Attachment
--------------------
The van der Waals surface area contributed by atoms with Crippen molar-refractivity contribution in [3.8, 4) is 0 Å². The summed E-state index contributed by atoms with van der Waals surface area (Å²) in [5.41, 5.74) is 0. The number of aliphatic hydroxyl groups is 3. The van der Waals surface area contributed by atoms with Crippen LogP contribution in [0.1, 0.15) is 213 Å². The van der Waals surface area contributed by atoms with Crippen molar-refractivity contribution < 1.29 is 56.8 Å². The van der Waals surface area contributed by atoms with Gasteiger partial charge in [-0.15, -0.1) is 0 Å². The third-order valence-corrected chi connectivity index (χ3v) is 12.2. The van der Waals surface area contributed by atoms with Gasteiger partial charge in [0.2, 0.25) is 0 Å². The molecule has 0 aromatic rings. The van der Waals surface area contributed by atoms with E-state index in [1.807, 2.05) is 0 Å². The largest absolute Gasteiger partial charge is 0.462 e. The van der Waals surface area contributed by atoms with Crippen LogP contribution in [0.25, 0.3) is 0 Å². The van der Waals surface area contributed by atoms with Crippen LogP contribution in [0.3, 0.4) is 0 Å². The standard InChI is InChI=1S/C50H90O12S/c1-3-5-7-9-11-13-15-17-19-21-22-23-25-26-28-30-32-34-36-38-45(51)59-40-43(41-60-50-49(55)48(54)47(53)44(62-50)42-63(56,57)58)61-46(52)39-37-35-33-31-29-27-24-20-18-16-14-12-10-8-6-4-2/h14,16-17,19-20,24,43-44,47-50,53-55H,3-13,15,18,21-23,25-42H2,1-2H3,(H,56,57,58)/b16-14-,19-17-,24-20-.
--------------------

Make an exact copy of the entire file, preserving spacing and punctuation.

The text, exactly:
The van der Waals surface area contributed by atoms with Crippen molar-refractivity contribution in [3.8, 4) is 0 Å². The summed E-state index contributed by atoms with van der Waals surface area (Å²) in [5.41, 5.74) is 0. The number of aliphatic hydroxyl groups is 3. The van der Waals surface area contributed by atoms with Crippen LogP contribution in [0.1, 0.15) is 213 Å². The van der Waals surface area contributed by atoms with Crippen molar-refractivity contribution < 1.29 is 56.8 Å². The van der Waals surface area contributed by atoms with Gasteiger partial charge in [-0.15, -0.1) is 0 Å². The third-order valence-corrected chi connectivity index (χ3v) is 12.2. The van der Waals surface area contributed by atoms with Gasteiger partial charge in [0.2, 0.25) is 0 Å². The molecule has 0 aromatic rings. The van der Waals surface area contributed by atoms with E-state index in [1.807, 2.05) is 0 Å². The largest absolute Gasteiger partial charge is 0.462 e. The van der Waals surface area contributed by atoms with Crippen LogP contribution in [0.25, 0.3) is 0 Å². The van der Waals surface area contributed by atoms with Crippen LogP contribution in [0.3, 0.4) is 0 Å². The standard InChI is InChI=1S/C50H90O12S/c1-3-5-7-9-11-13-15-17-19-21-22-23-25-26-28-30-32-34-36-38-45(51)59-40-43(41-60-50-49(55)48(54)47(53)44(62-50)42-63(56,57)58)61-46(52)39-37-35-33-31-29-27-24-20-18-16-14-12-10-8-6-4-2/h14,16-17,19-20,24,43-44,47-50,53-55H,3-13,15,18,21-23,25-42H2,1-2H3,(H,56,57,58)/b16-14-,19-17-,24-20-.